Today I wanna talk about David Ayer’s Sabotage (2014), a film that I stumbled across a couple of nights ago on demand TV. So, David Ayer has been in the news a fair bit lately because he directed one of this year’s highest anticipated blockbusters, Suicide Squad (2016). His writing chops includes Training Day (2001) for which Denzel Washington won an Academy Award for Best Actor, and whose film, Fury (2014), is getting a lot of attention now with critics reversing their previously low opinion to hold it in higher regard.
When Sabotage came out in 2014, it was also on the receiving end of a lot of vitriol from film reviewers that gave it a 20% score on Rotten Tomatoes and only 1.5 stars on the Roger Ebert website.
But when I watched it, I found myself captivated not just by the amount of blood and gore onscreen but the interesting editing choices, the multiple intersecting plots, the refreshing female roles and candid dialogue.
Sabotage is about a Drug Enforcement Administration (DEA) Task Force unit led by John ‘Breacher’ Wharton (Arnold Schwarzenegger). The film starts with the team bringing down a cartel and skimming $10million off the top of the cartel’s drug money for themselves. When they return later to collect the cash they stashed for themselves, they find it missing. To add insult to injury, not only is the cash never recovered, the whole team undergoes an 8-month investigation where they are taken out of active duty and Team Leader Wharton is slapped with a boring desk job.
Where things start to get interesting is after internal affairs pulls the investigation. Before the team can get their skills up to scratch again, members start getting taken out one by one in the most gruesomely creative cartel fashions ever that involve being nailed to the ceiling, disembowelment, and some chicken wire.
While the blood and gore kept my attention on a superficial level, some of the things that really stood out to me was the constant tension that came from trying to figure out who was killing these highly trained, hyper-violent individuals. I was pleasantly surprised when I was reading up on the film to find out that the original title of the film was supposed to be Ten after Agatha Christie’s And Then There Were None, also known as, Ten Little Indians. While David Rooney from The Hollywood Reporter felt the film lost its way, I thought the film stayed pretty true to form.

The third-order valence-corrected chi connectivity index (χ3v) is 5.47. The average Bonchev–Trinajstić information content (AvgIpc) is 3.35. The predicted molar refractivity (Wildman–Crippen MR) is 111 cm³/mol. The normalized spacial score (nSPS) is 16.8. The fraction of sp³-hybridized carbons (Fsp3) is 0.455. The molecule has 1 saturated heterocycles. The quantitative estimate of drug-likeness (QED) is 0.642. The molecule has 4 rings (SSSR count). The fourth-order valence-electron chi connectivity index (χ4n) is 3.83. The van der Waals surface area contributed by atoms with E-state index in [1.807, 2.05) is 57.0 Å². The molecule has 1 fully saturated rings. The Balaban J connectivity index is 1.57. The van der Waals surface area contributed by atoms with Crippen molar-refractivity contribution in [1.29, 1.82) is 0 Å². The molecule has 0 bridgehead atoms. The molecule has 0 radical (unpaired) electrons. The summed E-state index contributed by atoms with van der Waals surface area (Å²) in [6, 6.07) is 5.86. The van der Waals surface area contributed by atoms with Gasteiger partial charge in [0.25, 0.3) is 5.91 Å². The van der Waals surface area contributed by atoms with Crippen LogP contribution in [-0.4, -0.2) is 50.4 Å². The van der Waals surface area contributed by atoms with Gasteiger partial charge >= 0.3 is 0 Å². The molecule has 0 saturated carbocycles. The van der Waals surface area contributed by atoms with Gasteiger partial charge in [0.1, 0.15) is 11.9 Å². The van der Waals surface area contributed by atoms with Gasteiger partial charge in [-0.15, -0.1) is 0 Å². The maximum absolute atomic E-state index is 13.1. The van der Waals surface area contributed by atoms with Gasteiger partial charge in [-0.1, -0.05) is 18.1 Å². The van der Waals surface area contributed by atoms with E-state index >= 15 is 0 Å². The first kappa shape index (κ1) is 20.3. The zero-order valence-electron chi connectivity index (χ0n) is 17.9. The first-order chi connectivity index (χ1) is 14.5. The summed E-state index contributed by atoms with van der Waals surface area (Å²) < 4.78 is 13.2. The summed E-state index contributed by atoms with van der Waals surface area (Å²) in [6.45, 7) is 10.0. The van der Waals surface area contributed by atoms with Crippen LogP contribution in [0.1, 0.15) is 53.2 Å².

At one point, the idea was floated that given the unusually gruesome nature of the murders, perhaps the team is being targeted for revenge by one of the many cartels they’ve brought down previously. Before long, the question is raised about whether this is over the $10million that went missing and maybe it is specifically this last cartel they took down 8months ago coming back to get their money.
However, because of the amount of narrative attention devoted to developing the characters in the DEA Task Force, it becomes clear to the audience that the threat is internal. More than that, we’re led to believe that the prime suspect is Wharton. This red herring is set up in various ways:
- With the unexplained grainy footage that Wharton watches that opens the film of a woman being tortured
- Wharton is also singled out by internal affairs as the ring-leader/prime suspect for having taken the money